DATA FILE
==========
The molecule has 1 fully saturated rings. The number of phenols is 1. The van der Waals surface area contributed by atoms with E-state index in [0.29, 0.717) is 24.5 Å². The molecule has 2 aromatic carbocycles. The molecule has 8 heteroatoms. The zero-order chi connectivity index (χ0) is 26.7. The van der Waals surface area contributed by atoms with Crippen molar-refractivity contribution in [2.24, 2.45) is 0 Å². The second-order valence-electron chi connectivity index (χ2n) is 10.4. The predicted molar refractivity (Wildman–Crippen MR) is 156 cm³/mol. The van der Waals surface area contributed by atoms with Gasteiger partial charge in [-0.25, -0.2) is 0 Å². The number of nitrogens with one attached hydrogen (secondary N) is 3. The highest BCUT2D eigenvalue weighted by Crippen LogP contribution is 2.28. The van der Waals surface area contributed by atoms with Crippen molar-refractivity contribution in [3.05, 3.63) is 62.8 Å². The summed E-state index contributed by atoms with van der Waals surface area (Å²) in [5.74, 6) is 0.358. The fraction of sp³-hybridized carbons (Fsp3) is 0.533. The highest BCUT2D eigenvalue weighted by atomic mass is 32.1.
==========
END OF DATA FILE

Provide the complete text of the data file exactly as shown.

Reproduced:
The molecule has 1 fully saturated rings. The number of phenols is 1. The van der Waals surface area contributed by atoms with E-state index in [0.29, 0.717) is 24.5 Å². The molecule has 2 aromatic carbocycles. The molecule has 8 heteroatoms. The zero-order chi connectivity index (χ0) is 26.7. The van der Waals surface area contributed by atoms with Crippen molar-refractivity contribution in [2.24, 2.45) is 0 Å². The second-order valence-electron chi connectivity index (χ2n) is 10.4. The predicted molar refractivity (Wildman–Crippen MR) is 156 cm³/mol. The van der Waals surface area contributed by atoms with Gasteiger partial charge in [-0.25, -0.2) is 0 Å². The number of nitrogens with one attached hydrogen (secondary N) is 3. The highest BCUT2D eigenvalue weighted by Crippen LogP contribution is 2.28. The van der Waals surface area contributed by atoms with Crippen molar-refractivity contribution in [3.05, 3.63) is 62.8 Å². The summed E-state index contributed by atoms with van der Waals surface area (Å²) in [5.74, 6) is 0.358. The fraction of sp³-hybridized carbons (Fsp3) is 0.533. The highest BCUT2D eigenvalue weighted by atomic mass is 32.1.